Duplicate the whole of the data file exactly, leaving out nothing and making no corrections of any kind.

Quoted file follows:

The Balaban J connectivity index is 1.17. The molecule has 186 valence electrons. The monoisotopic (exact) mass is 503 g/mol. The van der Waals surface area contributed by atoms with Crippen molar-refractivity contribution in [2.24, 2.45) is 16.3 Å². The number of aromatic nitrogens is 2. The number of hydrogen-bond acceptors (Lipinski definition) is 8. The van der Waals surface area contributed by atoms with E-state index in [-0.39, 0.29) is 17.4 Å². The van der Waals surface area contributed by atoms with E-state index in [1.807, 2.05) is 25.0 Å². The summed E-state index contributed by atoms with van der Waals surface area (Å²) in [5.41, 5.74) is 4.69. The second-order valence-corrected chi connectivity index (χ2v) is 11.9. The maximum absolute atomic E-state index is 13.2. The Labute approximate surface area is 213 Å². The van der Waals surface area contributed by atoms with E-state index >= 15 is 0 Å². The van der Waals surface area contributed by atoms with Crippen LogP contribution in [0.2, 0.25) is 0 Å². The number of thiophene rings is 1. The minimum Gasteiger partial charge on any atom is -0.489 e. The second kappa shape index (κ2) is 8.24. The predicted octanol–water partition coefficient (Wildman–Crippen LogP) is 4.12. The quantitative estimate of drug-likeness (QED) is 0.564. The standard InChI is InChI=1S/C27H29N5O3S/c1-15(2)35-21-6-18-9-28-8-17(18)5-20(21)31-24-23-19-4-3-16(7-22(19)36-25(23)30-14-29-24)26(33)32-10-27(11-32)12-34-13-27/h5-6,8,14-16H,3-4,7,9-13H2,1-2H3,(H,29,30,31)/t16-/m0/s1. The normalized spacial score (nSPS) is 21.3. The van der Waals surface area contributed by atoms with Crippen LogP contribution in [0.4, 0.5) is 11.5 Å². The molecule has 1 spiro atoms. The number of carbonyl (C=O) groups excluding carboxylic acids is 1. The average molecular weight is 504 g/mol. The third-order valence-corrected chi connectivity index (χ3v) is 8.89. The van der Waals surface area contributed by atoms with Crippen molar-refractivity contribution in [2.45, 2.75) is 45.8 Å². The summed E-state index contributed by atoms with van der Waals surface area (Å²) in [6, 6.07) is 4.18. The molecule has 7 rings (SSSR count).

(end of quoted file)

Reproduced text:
The Balaban J connectivity index is 1.17. The molecule has 186 valence electrons. The monoisotopic (exact) mass is 503 g/mol. The van der Waals surface area contributed by atoms with Crippen molar-refractivity contribution in [2.24, 2.45) is 16.3 Å². The number of aromatic nitrogens is 2. The number of hydrogen-bond acceptors (Lipinski definition) is 8. The van der Waals surface area contributed by atoms with E-state index in [-0.39, 0.29) is 17.4 Å². The van der Waals surface area contributed by atoms with E-state index in [1.807, 2.05) is 25.0 Å². The summed E-state index contributed by atoms with van der Waals surface area (Å²) in [5.41, 5.74) is 4.69. The second-order valence-corrected chi connectivity index (χ2v) is 11.9. The maximum absolute atomic E-state index is 13.2. The Labute approximate surface area is 213 Å². The van der Waals surface area contributed by atoms with E-state index >= 15 is 0 Å². The van der Waals surface area contributed by atoms with Crippen LogP contribution in [0.2, 0.25) is 0 Å². The number of thiophene rings is 1. The minimum Gasteiger partial charge on any atom is -0.489 e. The second kappa shape index (κ2) is 8.24. The predicted octanol–water partition coefficient (Wildman–Crippen LogP) is 4.12. The quantitative estimate of drug-likeness (QED) is 0.564. The standard InChI is InChI=1S/C27H29N5O3S/c1-15(2)35-21-6-18-9-28-8-17(18)5-20(21)31-24-23-19-4-3-16(7-22(19)36-25(23)30-14-29-24)26(33)32-10-27(11-32)12-34-13-27/h5-6,8,14-16H,3-4,7,9-13H2,1-2H3,(H,29,30,31)/t16-/m0/s1. The normalized spacial score (nSPS) is 21.3. The van der Waals surface area contributed by atoms with Crippen LogP contribution in [0.4, 0.5) is 11.5 Å². The molecule has 1 spiro atoms. The number of carbonyl (C=O) groups excluding carboxylic acids is 1. The average molecular weight is 504 g/mol. The third-order valence-corrected chi connectivity index (χ3v) is 8.89. The van der Waals surface area contributed by atoms with Crippen molar-refractivity contribution in [2.45, 2.75) is 45.8 Å². The summed E-state index contributed by atoms with van der Waals surface area (Å²) in [6, 6.07) is 4.18. The molecule has 7 rings (SSSR count).